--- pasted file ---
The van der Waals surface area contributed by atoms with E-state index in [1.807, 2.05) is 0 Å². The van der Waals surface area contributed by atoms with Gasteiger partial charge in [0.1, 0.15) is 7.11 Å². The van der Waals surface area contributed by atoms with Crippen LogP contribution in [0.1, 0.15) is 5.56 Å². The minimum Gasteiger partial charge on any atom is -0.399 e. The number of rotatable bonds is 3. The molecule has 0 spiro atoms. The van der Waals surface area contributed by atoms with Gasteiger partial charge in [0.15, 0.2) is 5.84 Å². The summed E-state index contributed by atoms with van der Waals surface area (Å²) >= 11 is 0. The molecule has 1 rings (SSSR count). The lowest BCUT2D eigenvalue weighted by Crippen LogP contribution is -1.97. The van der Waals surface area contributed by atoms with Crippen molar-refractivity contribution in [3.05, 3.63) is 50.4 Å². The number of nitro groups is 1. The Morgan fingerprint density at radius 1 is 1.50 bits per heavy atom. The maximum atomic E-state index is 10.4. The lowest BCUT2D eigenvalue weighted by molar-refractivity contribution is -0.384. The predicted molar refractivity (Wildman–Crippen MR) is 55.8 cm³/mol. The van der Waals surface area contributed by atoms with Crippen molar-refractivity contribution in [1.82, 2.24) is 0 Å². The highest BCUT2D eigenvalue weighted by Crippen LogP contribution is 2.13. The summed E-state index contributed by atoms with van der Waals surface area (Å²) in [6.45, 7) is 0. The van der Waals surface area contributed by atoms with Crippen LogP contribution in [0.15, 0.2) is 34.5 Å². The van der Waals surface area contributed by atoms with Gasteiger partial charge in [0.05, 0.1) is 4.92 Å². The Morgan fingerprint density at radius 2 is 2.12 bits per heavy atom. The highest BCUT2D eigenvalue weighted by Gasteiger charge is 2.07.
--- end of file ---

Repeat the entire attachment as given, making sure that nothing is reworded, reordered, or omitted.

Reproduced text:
The van der Waals surface area contributed by atoms with E-state index in [1.807, 2.05) is 0 Å². The van der Waals surface area contributed by atoms with Gasteiger partial charge in [0.1, 0.15) is 7.11 Å². The van der Waals surface area contributed by atoms with Crippen LogP contribution in [0.1, 0.15) is 5.56 Å². The minimum Gasteiger partial charge on any atom is -0.399 e. The number of rotatable bonds is 3. The molecule has 0 spiro atoms. The van der Waals surface area contributed by atoms with Gasteiger partial charge in [0.15, 0.2) is 5.84 Å². The summed E-state index contributed by atoms with van der Waals surface area (Å²) >= 11 is 0. The molecule has 1 rings (SSSR count). The lowest BCUT2D eigenvalue weighted by Crippen LogP contribution is -1.97. The van der Waals surface area contributed by atoms with Crippen molar-refractivity contribution in [3.05, 3.63) is 50.4 Å². The number of nitro groups is 1. The Morgan fingerprint density at radius 1 is 1.50 bits per heavy atom. The maximum atomic E-state index is 10.4. The lowest BCUT2D eigenvalue weighted by molar-refractivity contribution is -0.384. The predicted molar refractivity (Wildman–Crippen MR) is 55.8 cm³/mol. The van der Waals surface area contributed by atoms with Crippen molar-refractivity contribution in [1.82, 2.24) is 0 Å². The highest BCUT2D eigenvalue weighted by Crippen LogP contribution is 2.13. The summed E-state index contributed by atoms with van der Waals surface area (Å²) in [6.45, 7) is 0. The van der Waals surface area contributed by atoms with Crippen LogP contribution in [0.15, 0.2) is 34.5 Å². The van der Waals surface area contributed by atoms with Gasteiger partial charge in [0.05, 0.1) is 4.92 Å². The Morgan fingerprint density at radius 2 is 2.12 bits per heavy atom. The highest BCUT2D eigenvalue weighted by Gasteiger charge is 2.07.